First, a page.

Adventures in the Kuyper archive: Column 3: Rest in peace, sleeping beauty
This Kuyper year, our curator of the Protestant Heritage collections, Jasmijn Vervloet, would like to take you on an adventure in the Kuyper archive to gain a better understanding of Abraham Kuyper, the founder of VU Amsterdam.
12/14/2020 | 1:27 PM
The mystery of Abraham Kuyper's death masks.
On 8 November 2020, it was exactly 100 years ago that Abraham Kuyper died. The Heritage Collection of VU Amsterdam contains two special objects that remind us of his death: Kuyper's death masks. They show his lifeless face, seemingly asleep, captured for eternity. But who made them and why?
A death mask is a cast, usually of wax or plaster, of the face of a deceased person. Death masks feature in many different cultures. In Europe, from the late Middle Ages, death masks were made of men of renown. Until the advent of photography the masks provided a tangible memento of the deceased. In addition, they could later be used to make a portrait or statue of the deceased. Sometimes a life mask was made when the person was still alive.
‘Residence news’ from 1920
In the Netherlands, death masks have never been especially common. And when Kuyper died in 1920, photography was already well established. Indeed, there is a photo in existence of Kuyper lying on his deathbed. So who made Kuyper's death masks and why? For many years, this remained a mystery... Until 2013, when historian and Kuyper expert Peter Dillingh happened upon a note in the ‘Residence News’ section in the Het Vaderland newspaper of 11 November 1920. It reads: ‘Dr. A. Kuyper. Sources inform us that yesterday afternoon sculptor Toon Dupuis made a death mask of dr. Kuyper’.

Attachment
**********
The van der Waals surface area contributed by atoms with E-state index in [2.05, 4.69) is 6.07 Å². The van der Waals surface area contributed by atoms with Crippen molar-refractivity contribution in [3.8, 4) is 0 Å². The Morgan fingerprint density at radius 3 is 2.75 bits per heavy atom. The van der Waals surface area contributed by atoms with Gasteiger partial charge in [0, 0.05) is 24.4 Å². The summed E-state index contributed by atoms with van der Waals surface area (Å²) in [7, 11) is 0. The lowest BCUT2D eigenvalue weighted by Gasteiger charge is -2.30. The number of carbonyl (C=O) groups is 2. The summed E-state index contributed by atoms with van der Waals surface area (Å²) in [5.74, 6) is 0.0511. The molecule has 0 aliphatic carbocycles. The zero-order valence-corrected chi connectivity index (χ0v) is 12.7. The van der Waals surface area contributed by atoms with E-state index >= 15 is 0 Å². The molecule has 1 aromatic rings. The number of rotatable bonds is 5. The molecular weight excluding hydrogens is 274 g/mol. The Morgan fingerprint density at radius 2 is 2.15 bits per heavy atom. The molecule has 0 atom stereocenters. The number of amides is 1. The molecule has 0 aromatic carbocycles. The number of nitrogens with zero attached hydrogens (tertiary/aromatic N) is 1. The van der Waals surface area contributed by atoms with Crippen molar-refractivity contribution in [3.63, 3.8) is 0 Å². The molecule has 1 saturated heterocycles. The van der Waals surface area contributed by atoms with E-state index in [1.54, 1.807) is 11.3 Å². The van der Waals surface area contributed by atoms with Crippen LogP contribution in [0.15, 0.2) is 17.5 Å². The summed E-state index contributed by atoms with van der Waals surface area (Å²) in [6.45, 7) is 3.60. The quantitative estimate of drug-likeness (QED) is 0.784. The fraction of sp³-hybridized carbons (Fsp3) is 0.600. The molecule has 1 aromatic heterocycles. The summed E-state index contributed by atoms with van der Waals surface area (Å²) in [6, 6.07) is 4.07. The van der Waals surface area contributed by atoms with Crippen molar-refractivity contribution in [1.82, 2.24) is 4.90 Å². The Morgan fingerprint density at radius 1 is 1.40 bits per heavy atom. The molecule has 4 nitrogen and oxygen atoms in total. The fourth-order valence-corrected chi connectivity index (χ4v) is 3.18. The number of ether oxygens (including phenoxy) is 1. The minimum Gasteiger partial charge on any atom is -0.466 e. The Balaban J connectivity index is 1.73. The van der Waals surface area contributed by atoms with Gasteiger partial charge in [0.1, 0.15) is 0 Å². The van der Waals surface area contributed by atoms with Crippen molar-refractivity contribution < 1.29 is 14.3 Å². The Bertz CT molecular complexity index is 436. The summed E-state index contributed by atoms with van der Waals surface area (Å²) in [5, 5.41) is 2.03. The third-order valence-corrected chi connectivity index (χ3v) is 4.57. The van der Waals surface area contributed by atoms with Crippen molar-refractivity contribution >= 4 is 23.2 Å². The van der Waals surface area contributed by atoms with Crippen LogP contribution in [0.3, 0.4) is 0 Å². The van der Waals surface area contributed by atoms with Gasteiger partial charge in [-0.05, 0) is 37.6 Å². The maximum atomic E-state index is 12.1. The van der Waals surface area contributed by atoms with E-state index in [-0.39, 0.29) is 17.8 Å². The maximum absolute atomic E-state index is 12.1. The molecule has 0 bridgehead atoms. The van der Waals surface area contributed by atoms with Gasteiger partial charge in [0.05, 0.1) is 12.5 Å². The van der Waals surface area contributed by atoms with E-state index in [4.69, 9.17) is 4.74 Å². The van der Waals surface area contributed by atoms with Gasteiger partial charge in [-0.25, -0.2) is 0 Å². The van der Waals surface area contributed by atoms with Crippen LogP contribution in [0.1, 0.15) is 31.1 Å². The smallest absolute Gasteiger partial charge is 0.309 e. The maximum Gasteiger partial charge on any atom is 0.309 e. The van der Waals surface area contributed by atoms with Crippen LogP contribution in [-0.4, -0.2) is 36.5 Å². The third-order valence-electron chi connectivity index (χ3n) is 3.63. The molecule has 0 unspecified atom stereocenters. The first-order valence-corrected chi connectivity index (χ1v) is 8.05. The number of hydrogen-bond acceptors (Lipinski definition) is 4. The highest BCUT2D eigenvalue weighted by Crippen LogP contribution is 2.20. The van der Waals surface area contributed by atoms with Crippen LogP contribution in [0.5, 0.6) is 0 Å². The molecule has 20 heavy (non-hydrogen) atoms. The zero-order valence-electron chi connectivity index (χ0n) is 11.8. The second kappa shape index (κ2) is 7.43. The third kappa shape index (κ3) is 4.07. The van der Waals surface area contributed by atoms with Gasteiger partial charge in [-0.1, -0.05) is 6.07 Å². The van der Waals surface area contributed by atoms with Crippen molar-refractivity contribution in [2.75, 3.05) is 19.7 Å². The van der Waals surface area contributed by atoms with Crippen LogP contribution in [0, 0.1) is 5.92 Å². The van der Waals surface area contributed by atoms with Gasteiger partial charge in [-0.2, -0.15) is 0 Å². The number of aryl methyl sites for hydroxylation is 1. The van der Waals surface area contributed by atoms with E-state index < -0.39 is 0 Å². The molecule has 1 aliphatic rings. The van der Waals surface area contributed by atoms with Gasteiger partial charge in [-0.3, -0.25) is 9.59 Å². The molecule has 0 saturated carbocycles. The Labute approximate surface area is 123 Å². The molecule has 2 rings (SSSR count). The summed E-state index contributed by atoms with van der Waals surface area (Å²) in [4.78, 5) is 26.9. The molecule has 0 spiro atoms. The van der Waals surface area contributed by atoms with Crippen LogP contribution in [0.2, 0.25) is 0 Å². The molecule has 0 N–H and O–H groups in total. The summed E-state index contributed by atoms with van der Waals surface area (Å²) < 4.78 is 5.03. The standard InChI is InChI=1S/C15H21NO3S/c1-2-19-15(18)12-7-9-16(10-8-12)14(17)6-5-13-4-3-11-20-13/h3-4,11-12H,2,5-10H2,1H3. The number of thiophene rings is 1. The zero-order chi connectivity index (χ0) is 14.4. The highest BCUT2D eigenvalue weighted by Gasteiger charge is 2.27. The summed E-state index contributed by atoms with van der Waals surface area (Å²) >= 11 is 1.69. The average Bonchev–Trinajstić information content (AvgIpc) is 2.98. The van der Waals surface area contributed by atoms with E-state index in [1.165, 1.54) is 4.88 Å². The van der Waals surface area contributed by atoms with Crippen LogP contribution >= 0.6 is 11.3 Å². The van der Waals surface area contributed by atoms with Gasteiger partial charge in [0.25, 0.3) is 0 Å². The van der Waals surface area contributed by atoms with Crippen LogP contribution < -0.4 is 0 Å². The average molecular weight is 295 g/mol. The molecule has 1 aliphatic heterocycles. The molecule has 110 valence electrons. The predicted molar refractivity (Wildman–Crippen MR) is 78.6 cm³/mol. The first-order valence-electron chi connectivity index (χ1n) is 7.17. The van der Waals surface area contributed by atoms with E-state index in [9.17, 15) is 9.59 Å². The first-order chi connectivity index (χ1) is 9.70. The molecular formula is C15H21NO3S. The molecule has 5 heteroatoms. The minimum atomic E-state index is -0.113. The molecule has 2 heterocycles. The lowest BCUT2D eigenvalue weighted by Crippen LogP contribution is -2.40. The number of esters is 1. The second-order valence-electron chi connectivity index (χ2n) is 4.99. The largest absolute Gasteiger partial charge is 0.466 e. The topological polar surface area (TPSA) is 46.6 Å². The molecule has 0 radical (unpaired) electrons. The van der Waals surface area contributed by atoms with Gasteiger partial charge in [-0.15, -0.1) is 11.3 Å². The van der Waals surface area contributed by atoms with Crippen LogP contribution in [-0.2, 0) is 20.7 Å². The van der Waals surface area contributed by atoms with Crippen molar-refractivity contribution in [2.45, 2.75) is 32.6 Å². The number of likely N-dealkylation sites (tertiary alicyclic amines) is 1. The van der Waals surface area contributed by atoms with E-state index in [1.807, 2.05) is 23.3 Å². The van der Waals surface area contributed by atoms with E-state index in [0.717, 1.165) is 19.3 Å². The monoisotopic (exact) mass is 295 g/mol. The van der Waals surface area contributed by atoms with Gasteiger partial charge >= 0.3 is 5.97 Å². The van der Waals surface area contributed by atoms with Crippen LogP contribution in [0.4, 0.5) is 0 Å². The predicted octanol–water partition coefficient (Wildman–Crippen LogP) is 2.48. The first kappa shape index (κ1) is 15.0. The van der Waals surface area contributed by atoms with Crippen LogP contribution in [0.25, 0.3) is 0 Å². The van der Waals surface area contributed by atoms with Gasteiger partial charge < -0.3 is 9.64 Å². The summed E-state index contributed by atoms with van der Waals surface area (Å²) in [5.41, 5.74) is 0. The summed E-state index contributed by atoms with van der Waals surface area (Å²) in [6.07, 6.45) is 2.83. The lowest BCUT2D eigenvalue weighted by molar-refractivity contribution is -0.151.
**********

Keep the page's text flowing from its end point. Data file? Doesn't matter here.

Toon Dupuis, a leading Dutch sculptor of the time, and Abraham Kuyper were no strangers: they moved in similar circles in The Hague. In 1905, Dupuis was commissioned by an admirer of Kuyper to make a marble bust about which there was some controversy at the time. Long story short: Kuyper eventually paid Dupuis himself to finish the bust and then donated it to VU Amsterdam. You can see it at the entrance to the auditorium. Presumably the deathmask was made as a personal tribute by Dupuis to Kuyper. No paying client is known and the masks were meant as a memento for the family.
3D print for education and presentations
One of the three remaining death masks is currently in Museum Catherijneconvent in Utrecht. The other two are part of the VU Heritage Collection. They show his face in detail and so take us - almost eerily - close to the end of Kuyper's life. A 3D print of the death mask has since been made specially for education and presentations, so Abraham can stay peacefully in the depot.
Would you like to know more about Abraham Kuyper or his death mask?
• Then check out the online-exposition Bram
• Read the recent edition on Abraham Kuyper and Death
• Or listen to this audio clip